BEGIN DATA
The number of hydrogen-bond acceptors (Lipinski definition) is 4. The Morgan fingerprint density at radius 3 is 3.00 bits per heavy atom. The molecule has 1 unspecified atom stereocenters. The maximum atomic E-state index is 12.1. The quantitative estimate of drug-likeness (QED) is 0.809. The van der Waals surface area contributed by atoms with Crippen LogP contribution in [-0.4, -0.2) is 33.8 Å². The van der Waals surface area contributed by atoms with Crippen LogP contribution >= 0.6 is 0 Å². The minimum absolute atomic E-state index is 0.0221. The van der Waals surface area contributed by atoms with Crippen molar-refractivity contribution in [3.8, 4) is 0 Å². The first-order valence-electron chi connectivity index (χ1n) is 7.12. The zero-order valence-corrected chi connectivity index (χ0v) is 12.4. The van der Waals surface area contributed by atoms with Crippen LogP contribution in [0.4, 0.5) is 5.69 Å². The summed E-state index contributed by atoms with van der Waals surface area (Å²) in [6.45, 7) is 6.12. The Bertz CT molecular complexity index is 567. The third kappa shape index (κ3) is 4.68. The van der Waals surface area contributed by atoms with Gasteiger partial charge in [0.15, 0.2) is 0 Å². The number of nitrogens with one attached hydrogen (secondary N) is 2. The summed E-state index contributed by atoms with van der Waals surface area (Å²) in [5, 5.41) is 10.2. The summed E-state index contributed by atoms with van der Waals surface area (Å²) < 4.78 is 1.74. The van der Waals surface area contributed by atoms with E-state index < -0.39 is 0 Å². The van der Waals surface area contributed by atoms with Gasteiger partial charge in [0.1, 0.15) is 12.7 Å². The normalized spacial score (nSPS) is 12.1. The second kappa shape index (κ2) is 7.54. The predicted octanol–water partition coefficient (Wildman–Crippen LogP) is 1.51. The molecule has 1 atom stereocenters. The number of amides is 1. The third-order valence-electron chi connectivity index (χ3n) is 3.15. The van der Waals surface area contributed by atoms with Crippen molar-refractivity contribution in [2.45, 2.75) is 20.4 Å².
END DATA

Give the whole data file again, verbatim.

The number of hydrogen-bond acceptors (Lipinski definition) is 4. The Morgan fingerprint density at radius 3 is 3.00 bits per heavy atom. The molecule has 1 unspecified atom stereocenters. The maximum atomic E-state index is 12.1. The quantitative estimate of drug-likeness (QED) is 0.809. The van der Waals surface area contributed by atoms with Crippen LogP contribution in [-0.4, -0.2) is 33.8 Å². The van der Waals surface area contributed by atoms with Crippen LogP contribution >= 0.6 is 0 Å². The minimum absolute atomic E-state index is 0.0221. The van der Waals surface area contributed by atoms with Crippen molar-refractivity contribution in [3.8, 4) is 0 Å². The first-order valence-electron chi connectivity index (χ1n) is 7.12. The zero-order valence-corrected chi connectivity index (χ0v) is 12.4. The van der Waals surface area contributed by atoms with Crippen LogP contribution in [0.4, 0.5) is 5.69 Å². The summed E-state index contributed by atoms with van der Waals surface area (Å²) in [6.45, 7) is 6.12. The Bertz CT molecular complexity index is 567. The third kappa shape index (κ3) is 4.68. The van der Waals surface area contributed by atoms with Gasteiger partial charge in [0.15, 0.2) is 0 Å². The number of nitrogens with one attached hydrogen (secondary N) is 2. The summed E-state index contributed by atoms with van der Waals surface area (Å²) in [5, 5.41) is 10.2. The summed E-state index contributed by atoms with van der Waals surface area (Å²) < 4.78 is 1.74. The van der Waals surface area contributed by atoms with E-state index < -0.39 is 0 Å². The van der Waals surface area contributed by atoms with Gasteiger partial charge in [0.1, 0.15) is 12.7 Å². The normalized spacial score (nSPS) is 12.1. The second kappa shape index (κ2) is 7.54. The predicted octanol–water partition coefficient (Wildman–Crippen LogP) is 1.51. The molecule has 1 atom stereocenters. The number of amides is 1. The third-order valence-electron chi connectivity index (χ3n) is 3.15. The van der Waals surface area contributed by atoms with Crippen molar-refractivity contribution in [2.45, 2.75) is 20.4 Å².